The local health authority started a comprehensive source investigation. No close human contacts could be identified. Because of known zoonotic transmission of C. ulcerans to humans, however, nasal and pharyngeal swab samples from the patient´s 2 asymptomatic pet dogs were obtained by the local veterinary authority. Cultures of nasal and pharyngeal swab samples from 1 of his 2 dogs grew toxigenic C. ulcerans and showed an API Coryne code identical to that of the human isolate. The other dog´s cultures grew several species of normal canine bacterial flora. Antimicrobial susceptibility of the isolates was tested on Mueller-Hinton blood agar (supplemented with 5% sheep blood) after overnight incubation at 37°C and 5% CO2. In the absence of standardized breakpoints for C. ulcerans, antibiotic susceptibility was determined by using the CLSI criteria for broth microbouillon dilution susceptibility testing for Corynebacterium species (9).

Both the human and the dog C. ulcerans strains were susceptible to amoxicillin, benzyl penicillin, ceftriaxone, erythromycin, ciprofloxacin, vancomycin, linezolid, and tetracycline, and showed intermediate susceptibility to clindamycin. Although currently no definite recommendations exist regarding antibiotic treatment of animals infected or colonized with C. ulcerans for preventing possible animal-to-human transmission of diphtheria-associated Corynebacterium spp. infection, antibiotic treatment was discussed as an option, but refused by the dog owner.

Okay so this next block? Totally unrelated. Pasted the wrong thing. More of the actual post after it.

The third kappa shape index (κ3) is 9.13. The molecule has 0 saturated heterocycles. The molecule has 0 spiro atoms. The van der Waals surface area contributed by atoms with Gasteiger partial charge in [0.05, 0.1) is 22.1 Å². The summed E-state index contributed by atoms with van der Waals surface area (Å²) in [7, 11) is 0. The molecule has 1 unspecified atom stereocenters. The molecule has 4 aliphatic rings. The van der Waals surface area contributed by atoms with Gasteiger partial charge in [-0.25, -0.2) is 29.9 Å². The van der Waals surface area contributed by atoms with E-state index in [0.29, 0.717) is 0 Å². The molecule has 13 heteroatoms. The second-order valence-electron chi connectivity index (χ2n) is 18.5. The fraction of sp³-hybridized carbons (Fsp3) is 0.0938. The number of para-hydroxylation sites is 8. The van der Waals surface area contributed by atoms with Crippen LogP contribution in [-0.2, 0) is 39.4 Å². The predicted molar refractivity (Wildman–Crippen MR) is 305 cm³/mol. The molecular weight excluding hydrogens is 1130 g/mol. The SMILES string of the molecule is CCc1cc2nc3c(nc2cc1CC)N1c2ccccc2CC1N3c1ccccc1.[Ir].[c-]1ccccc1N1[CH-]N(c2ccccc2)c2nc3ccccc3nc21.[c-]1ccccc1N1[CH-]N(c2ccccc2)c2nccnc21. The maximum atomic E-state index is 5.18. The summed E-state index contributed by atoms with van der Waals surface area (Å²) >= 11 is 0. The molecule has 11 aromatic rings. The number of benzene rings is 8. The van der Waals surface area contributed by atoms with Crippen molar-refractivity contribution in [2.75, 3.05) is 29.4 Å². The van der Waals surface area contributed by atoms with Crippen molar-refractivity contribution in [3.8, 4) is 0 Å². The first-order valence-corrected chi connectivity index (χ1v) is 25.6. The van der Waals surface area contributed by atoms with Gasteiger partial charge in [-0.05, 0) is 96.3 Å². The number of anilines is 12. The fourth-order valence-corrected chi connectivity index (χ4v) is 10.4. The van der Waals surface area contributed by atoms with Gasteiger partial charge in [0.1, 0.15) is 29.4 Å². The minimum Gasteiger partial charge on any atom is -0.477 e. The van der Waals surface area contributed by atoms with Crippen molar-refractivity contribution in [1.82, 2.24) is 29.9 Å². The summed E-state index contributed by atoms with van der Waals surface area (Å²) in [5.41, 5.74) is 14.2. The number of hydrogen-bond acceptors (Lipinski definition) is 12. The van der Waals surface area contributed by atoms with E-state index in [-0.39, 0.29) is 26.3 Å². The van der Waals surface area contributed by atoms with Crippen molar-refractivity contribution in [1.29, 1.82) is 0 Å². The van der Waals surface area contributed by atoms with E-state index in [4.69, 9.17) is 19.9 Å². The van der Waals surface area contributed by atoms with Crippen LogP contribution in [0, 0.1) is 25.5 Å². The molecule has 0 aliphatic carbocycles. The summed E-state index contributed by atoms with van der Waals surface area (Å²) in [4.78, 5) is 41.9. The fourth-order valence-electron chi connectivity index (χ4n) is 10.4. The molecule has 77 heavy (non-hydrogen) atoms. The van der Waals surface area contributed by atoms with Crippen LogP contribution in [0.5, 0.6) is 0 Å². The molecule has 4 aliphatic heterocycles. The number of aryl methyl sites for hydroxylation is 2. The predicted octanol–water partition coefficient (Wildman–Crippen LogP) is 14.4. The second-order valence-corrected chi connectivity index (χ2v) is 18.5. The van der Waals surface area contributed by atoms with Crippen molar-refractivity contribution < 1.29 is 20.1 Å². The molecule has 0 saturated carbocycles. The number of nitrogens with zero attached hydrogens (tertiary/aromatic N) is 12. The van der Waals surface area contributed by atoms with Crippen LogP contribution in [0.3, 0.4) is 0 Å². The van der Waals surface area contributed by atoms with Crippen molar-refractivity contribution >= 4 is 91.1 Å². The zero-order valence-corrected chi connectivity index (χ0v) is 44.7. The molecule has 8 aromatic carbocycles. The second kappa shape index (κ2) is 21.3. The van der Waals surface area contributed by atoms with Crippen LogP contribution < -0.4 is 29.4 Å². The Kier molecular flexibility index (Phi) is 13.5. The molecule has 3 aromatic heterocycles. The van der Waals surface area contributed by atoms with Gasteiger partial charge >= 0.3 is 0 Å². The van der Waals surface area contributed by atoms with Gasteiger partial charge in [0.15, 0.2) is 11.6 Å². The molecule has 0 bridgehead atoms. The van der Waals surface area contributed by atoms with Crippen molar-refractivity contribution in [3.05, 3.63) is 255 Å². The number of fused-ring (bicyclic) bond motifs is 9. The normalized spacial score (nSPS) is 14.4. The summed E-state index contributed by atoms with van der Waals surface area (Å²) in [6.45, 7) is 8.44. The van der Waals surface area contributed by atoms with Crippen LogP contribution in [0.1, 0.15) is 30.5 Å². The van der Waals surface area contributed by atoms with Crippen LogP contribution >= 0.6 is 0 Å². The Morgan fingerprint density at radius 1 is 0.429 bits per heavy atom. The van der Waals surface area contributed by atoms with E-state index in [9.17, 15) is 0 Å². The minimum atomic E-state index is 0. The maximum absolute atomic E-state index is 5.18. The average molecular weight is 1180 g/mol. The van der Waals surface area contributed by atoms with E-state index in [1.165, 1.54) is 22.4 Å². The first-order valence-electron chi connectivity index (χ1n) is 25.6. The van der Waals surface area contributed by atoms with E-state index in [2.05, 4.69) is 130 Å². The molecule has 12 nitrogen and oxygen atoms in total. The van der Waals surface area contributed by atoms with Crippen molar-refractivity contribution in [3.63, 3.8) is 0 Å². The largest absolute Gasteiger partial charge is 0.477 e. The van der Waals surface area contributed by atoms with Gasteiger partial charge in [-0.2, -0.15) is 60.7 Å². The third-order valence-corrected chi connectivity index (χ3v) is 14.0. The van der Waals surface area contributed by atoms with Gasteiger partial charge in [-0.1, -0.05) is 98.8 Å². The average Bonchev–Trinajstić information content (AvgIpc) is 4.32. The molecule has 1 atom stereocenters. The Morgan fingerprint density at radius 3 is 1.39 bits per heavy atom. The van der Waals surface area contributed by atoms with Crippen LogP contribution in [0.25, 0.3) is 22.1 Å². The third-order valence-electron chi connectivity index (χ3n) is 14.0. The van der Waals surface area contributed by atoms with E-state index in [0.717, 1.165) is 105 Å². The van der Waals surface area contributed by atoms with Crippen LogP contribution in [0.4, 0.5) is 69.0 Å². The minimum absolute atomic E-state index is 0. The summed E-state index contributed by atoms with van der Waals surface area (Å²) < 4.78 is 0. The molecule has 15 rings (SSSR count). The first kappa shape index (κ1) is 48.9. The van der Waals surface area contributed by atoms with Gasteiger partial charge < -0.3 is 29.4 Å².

Because sequencing of rpoB and tox yielded 100% homology between the strains isolated from human and dog samples and multilocus sequence typing (4) suggested the clonal identity of both isolates, we aimed to confirm these findings by NGS. For a detailed genomic characterization of both isolates, we performed genome-wide resequencing on an Illumina MiSeq instrument (Illumina, Eindhoven, the Netherlands). Using Burrows-Wheeler Aligner software (SourceForge.net, Dice Holdings, New York, New York, USA), we mapped readings of both isolates to the reference genome C. ulcerans 809 (10) and used VarScan (http://varscan.sourceforge.net/) for single nucleotide polymorphism (SNPs) verification. SNPs found in both isolates were discarded from the SNP list (20,000 SNPs compared to C. ulcerans 809). Next, we discarded the SNPs that were only found in 1 of the isolates because of technically missing sequence coverage in the other isolate data. We found that the 2 isolates did not differ by any SNPs throughout the 2.5 MB genome, clearly showing the clonal identity of both isolates. The absence of SNPs between the 2 isolates suggests a recent zoonotic transmission, because we would expect the isolates to accumulate SNPs if the transmission happened long before the strains were isolated (11). Furthermore, we did not detect any additional gene acquisition or genomic reordering, such as inversion or transposition in 1 of the 2 isolates but not the other. Additionally, we analyzed DT loci of both isolates and found that the DT gene is encoded by a toxigenic prophage, which is almost identical to the toxigenic phage of C. ulcerans 0102 isolate as shown by Sekizuka et al. (12) in Japan.

Conclusions